Written by Active Minds on Wednesday the 7th of March 2018.
Young onset dementia is defined by the age at which someone develops the disease, with people younger than 65 being classed as young onset dementia patients. However, this age is merely a marker, and bears no biological significance. It essentially means a person has developed the disease prior to retirement, thus being termed as ‘young onset dementia’, or occasionally ‘working-age dementia’.
Young onset dementia makes up 5% of dementia cases in the UK, roughly 42,000 people, and whilst the disease is essentially the equivalent of dementia in older people, there are some notable differences. For example, young onset dementia is more likely to be hereditary, with about 10% of cases inherited from parents. Similarly, a younger person is more likely to develop a rarer form of dementia than an older person who is living with the disease.
What are the causes of young onset dementia?
As with late onset dementia, the causes for the disease are similar, though they may progress at different rates and cause different symptoms, e.g. balance, co-ordination and movement are much more likely to be affected in young onset dementia.
Alzheimer’s – This is the most common type of dementia in younger people, affecting roughly 30 to 35% of young onset cases. Interestingly, younger people are more likely to develop more unusual forms of the disease in which memory loss is not so prominent, but issues with vision, speech and behaviour are affected first.
Vascular Dementia – Vascular dementia is the second most common form of dementia in young people, and can develop when issues with the blood supply to the brain occur.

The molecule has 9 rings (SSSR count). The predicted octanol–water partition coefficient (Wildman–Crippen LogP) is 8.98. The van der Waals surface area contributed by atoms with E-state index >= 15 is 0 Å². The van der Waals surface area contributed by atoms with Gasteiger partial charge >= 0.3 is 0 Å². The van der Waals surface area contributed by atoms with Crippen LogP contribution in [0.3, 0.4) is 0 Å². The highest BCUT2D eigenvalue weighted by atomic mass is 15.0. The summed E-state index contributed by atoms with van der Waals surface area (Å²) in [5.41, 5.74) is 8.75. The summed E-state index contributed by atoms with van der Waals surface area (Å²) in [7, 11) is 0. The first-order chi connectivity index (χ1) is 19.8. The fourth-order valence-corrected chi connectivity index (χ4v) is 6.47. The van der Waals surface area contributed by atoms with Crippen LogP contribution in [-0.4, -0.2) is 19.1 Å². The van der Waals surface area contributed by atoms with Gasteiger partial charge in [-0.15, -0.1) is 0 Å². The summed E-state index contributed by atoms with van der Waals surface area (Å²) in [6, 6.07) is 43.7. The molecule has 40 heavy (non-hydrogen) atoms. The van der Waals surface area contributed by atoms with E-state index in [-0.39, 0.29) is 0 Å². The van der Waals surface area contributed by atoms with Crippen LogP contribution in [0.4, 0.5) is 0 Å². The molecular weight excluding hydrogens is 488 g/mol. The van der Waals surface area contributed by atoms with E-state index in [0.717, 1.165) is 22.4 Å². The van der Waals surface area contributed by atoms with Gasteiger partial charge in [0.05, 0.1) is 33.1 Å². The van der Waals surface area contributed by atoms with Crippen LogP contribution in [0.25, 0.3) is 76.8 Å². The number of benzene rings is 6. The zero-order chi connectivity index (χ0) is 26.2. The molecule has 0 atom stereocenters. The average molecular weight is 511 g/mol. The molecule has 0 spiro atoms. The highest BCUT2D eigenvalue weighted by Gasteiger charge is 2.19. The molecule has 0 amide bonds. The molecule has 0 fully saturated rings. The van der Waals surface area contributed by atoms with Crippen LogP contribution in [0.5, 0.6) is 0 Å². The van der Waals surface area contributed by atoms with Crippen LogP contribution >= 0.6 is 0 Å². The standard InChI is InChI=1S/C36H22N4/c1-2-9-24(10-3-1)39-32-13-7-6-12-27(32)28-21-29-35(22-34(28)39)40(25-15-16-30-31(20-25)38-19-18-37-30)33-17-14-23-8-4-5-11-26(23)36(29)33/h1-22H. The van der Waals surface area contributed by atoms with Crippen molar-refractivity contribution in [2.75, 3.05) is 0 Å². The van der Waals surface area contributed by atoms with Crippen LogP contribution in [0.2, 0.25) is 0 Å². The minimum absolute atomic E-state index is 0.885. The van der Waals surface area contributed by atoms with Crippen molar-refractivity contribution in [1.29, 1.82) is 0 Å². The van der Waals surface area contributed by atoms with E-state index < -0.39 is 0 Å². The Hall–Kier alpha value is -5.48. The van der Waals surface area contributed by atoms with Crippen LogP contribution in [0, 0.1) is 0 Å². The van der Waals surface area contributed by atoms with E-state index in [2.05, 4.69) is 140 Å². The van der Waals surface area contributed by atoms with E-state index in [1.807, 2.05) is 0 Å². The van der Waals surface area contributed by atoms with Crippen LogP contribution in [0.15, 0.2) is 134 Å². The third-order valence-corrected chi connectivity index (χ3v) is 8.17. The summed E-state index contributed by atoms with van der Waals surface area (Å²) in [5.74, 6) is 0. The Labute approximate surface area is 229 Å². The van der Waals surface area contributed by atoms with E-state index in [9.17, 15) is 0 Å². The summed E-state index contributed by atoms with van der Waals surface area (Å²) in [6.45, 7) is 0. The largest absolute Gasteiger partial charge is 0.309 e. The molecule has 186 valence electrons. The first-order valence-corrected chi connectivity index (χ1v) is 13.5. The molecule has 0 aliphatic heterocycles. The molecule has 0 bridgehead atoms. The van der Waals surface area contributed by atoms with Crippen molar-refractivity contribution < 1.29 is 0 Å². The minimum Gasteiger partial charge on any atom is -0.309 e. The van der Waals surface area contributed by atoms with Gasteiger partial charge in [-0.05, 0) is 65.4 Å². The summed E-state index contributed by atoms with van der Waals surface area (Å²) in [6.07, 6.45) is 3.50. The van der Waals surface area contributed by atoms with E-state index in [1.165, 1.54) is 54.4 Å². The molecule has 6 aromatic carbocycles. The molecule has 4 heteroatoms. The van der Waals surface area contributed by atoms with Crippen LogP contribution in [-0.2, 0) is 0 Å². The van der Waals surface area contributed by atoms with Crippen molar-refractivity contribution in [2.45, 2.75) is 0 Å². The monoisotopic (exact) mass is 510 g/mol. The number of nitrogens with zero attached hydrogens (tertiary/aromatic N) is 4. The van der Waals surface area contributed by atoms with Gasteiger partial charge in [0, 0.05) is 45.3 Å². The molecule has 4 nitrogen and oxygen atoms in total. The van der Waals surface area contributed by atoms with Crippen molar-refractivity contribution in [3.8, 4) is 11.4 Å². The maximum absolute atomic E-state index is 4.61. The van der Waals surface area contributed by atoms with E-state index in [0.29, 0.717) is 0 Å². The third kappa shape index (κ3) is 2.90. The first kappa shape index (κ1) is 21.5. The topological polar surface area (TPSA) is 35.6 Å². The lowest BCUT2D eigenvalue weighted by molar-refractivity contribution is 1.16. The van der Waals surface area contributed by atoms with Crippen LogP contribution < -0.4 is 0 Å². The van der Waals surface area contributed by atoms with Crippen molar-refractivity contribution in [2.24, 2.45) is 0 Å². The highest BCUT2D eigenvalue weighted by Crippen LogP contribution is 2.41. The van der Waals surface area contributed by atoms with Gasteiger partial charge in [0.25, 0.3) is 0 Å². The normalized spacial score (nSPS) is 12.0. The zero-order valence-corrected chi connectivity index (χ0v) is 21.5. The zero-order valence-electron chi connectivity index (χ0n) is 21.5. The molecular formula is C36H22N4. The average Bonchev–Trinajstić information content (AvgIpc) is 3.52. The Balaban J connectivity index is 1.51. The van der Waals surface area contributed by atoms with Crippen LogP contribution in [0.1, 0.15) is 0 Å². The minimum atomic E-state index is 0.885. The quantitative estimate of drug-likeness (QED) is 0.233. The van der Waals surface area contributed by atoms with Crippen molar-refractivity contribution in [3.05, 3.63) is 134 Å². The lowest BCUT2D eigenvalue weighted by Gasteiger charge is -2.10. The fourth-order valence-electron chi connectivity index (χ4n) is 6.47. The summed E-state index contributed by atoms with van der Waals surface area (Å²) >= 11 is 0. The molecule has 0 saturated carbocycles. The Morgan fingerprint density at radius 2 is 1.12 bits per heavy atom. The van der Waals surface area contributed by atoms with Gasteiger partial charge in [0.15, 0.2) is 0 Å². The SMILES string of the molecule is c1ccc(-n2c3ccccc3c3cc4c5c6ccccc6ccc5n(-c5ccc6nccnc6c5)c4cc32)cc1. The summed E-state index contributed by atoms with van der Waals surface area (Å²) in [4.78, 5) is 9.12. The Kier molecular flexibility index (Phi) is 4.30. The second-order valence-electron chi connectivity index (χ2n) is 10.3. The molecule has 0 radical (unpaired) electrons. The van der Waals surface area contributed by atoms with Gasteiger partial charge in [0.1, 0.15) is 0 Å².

Frontotemporal Dementia – Around 10-15% of younger people with dementia may develop frontotemporal dementia, which is significantly higher than in older people. In fact, frontotemporal dementia is generally diagnosed between 45 and 65.
This type of dementia is caused by damage to the lobes at the front and sides of the brain. There are 3 different types of frontotemporal dementia, one which causes a change in personality and the other 2 which cause issues with language.
Dementia with Lewy bodies – This disease occurs when protein builds up on the brain and causes people to develop issues with alertness, as well as experiencing hallucinations and problems with movement e.g. stiffness and trembling limbs. Dementia with Lewy bodies accounts for about 5% of young onset dementia cases.
Alcohol-related brain damage – Damage to the brain caused by regular and excessive consummation of alcohol can cause alcohol-related dementia. This is due to the damage alcohol can have the on the brain, including a lack of thiamine, damage to nerve cells, poor diet, as well as head injuries due to falls through excessive drinking. Alcohol-related brain damage generally occurs in people in the their 50’s.
Living with young onset dementia
People who are diagnosed with young onset dementia face a different set of challenges to someone who has been diagnosed later in life. Firstly, their set of symptoms may be very different to someone with later onset dementia. For example, whilst memory loss is one of the core symptoms of dementia in older people, for a younger person, they can experience issues with behaviour, vision and speech.
They may also receive their diagnosis during a different part of their life, perhaps whilst they are still working, paying a mortgage or have dependent children living with them. This means that discussions need to be had to work out what is best for them and their family. For example, they may want to continue to work for as long as possible, or perhaps taking early retirement feels like the better option. Similarly, their family need to decide what is best for them, and what adjustments they may have to make in order to ensure they, and their loved one, are as prepared as possible.
There are a number of organisations available for anyone who has been diagnosed with young onset dementia, including Young Dementia UK, who can help guide and support from initial diagnosis onwards.